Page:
10 reasons tobacco is hot

The stocks have soared over the past year, and they stand to benefit from low interest rates and more conservative investors.

By Kim Peterson May 31, 2011 3:42PM
The tobacco industry is smokin' hot right now. Just look at the recent performances of some of the biggest stocks. In the last year, Altria (MO) has soared 40%, Reynolds American (RAI) 53% and Lorillard (LO) 60%.

There is no stopping this sector. The top stock in the group? Analysts from UBS say menthol leader Lorillard is the top pick, and they're raising their price target on the stock to $124. Lorillard is trading at about $115 today.

Lorillard has a strong growth trajectory, and is expanding its Newport line to include non-menthol cigarettes such as its recently introduced Newport Red. In the first quarter of this year, Lorillard's sales rose nearly 13%, profit rose 7% and the company raised its dividend 16%.

Post continues after this video about how the government hates smoking but loves the tax money that comes from cigarettes:
The UBS analysts are bullish on tobacco overall. Here are the 10 reasons why two of the analysts, Nik Modi and Benjamin Schmid, say tobacco is on fire:

1. Low interest rates. Strong dividends in the sector are attractive to investors frustrated by low interest rates. Lorillard shares are trading at a 4.5% dividend yield, and Altria shares are at a 5.5% yield.

2. A more risk-averse market. Investors are pulling back from embracing risk, and now they want stocks with strong fundamentals and a growing cash distribution. Tobacco stocks fit that bill.

3. Tobacco stocks similar to staples. Investors love consumer staple stocks because of their dividend potential, growth and ability to withstand economic downturns, the analysts write. Tobacco stocks are even more visible and defensible than many staples.

4.No currency or commodity mishaps. There is no potential for currency troubles with Altria, Reynolds American and Lorillard because 100% of their profits come from the United States, the analysts write. Other consumer companies do a large chunk of business overseas, and their profits could drop as the dollar strengthens.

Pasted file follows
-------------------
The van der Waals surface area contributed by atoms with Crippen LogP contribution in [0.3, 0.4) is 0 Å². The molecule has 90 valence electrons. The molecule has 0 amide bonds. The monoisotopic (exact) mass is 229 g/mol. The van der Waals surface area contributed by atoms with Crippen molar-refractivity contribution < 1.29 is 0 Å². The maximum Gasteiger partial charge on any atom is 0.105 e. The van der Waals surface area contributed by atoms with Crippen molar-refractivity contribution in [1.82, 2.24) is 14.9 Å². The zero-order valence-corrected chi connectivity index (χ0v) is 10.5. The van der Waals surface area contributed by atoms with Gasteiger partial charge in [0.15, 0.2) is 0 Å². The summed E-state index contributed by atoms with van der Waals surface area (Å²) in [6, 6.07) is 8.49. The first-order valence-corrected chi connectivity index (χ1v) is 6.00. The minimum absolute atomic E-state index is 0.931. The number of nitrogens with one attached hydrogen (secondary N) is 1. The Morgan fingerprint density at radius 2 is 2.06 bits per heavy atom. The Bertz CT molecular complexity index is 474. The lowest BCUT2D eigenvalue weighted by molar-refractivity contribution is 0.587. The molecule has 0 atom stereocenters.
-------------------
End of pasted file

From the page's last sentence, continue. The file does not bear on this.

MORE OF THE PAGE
The tobacco industry isn't that affected by the rapid rise in commodity costs, the analysts write. The biggest expense is tobacco costs, which aren't that sensitive to rising prices for oil or other materials.

5. Low capital allocation risk. There are no big merger or acquisition deals in the making, and the big tobacco companies are favoring share buybacks and dividends. "We believe investors can have a sense of comfort with how shareholder money is being used," the analysts write.

6. Pricing power. There's plenty of room for prices to grow in the U.S., the analysts write. Cigarette prices in the United Kingdom are 83% higher than in the U.S., and smoking rates seem to have bottomed out there.

7. Lower lawsuit risk. The industry is long past the "peak litigation era" of 2000 through 2005, the analysts write. Several Supreme Court rulings have made most class-action industry lawsuits irrelevant.

8.Barriers to entry. It will be tough for a competitor to get a new tobacco brand to market now, since the government is tightly restricting advertising. And the approval process for a new product launch is very rigorous, the analysts add. Finally, it's expensive to do business under the watchful eyes of the U.S. Food and Drug Administration. New costs are forcing smaller cigarette makers to raise prices or leave the business.

9. Less focus on taxes. Oh sure, some states are trying to raise taxes on cigarettes in a grab for more revenue. But New Jersey and Rhode Island are actually considering lowering cigarette taxes. Maybe some states are figuring out that raising taxes isn't all that effective, given that people can find other ways to get cheaper smokes.

10. Leverage at retail. Cigarette makers dangle plenty of incentive payments in front of retailers, and that gives the makers a good deal of leverage. In fact, a new program from Marlboro asks retailers to take a hit on their Marlboro margins, or risk losing special reward payments from the manufacturer. Pretty brilliant.

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